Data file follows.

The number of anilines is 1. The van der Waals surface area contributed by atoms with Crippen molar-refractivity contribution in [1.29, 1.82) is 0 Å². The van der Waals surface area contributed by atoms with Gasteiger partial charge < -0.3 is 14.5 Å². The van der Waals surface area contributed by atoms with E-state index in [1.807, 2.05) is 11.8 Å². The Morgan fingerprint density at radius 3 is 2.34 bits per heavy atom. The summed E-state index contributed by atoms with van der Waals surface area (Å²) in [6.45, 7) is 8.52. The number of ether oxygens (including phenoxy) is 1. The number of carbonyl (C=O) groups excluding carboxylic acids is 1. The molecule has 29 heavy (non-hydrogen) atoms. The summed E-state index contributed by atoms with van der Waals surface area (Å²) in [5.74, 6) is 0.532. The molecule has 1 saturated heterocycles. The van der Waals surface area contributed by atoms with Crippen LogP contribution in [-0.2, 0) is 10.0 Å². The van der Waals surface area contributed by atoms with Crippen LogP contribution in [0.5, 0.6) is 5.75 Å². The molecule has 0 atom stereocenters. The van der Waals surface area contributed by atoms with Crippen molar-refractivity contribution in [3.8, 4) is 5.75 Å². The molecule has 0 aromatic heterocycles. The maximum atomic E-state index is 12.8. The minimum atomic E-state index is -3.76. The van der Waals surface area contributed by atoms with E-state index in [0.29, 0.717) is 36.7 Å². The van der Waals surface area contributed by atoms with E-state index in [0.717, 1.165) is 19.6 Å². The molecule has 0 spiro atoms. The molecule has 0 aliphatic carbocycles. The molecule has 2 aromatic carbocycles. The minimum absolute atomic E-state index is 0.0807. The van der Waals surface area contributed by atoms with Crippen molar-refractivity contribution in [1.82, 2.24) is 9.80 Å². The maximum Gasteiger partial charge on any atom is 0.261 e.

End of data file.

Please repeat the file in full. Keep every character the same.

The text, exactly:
The number of anilines is 1. The van der Waals surface area contributed by atoms with Crippen molar-refractivity contribution in [1.29, 1.82) is 0 Å². The van der Waals surface area contributed by atoms with Gasteiger partial charge < -0.3 is 14.5 Å². The van der Waals surface area contributed by atoms with E-state index in [1.807, 2.05) is 11.8 Å². The Morgan fingerprint density at radius 3 is 2.34 bits per heavy atom. The summed E-state index contributed by atoms with van der Waals surface area (Å²) in [6.45, 7) is 8.52. The number of ether oxygens (including phenoxy) is 1. The number of carbonyl (C=O) groups excluding carboxylic acids is 1. The molecule has 29 heavy (non-hydrogen) atoms. The summed E-state index contributed by atoms with van der Waals surface area (Å²) in [5.74, 6) is 0.532. The molecule has 1 saturated heterocycles. The van der Waals surface area contributed by atoms with Crippen LogP contribution in [-0.2, 0) is 10.0 Å². The van der Waals surface area contributed by atoms with Crippen LogP contribution in [0.5, 0.6) is 5.75 Å². The molecule has 0 atom stereocenters. The van der Waals surface area contributed by atoms with Crippen molar-refractivity contribution in [3.8, 4) is 5.75 Å². The molecule has 0 aromatic heterocycles. The maximum atomic E-state index is 12.8. The minimum atomic E-state index is -3.76. The van der Waals surface area contributed by atoms with E-state index in [0.29, 0.717) is 36.7 Å². The van der Waals surface area contributed by atoms with E-state index in [0.717, 1.165) is 19.6 Å². The molecule has 0 spiro atoms. The molecule has 0 aliphatic carbocycles. The molecule has 2 aromatic carbocycles. The minimum absolute atomic E-state index is 0.0807. The van der Waals surface area contributed by atoms with Crippen molar-refractivity contribution in [1.82, 2.24) is 9.80 Å². The maximum Gasteiger partial charge on any atom is 0.261 e.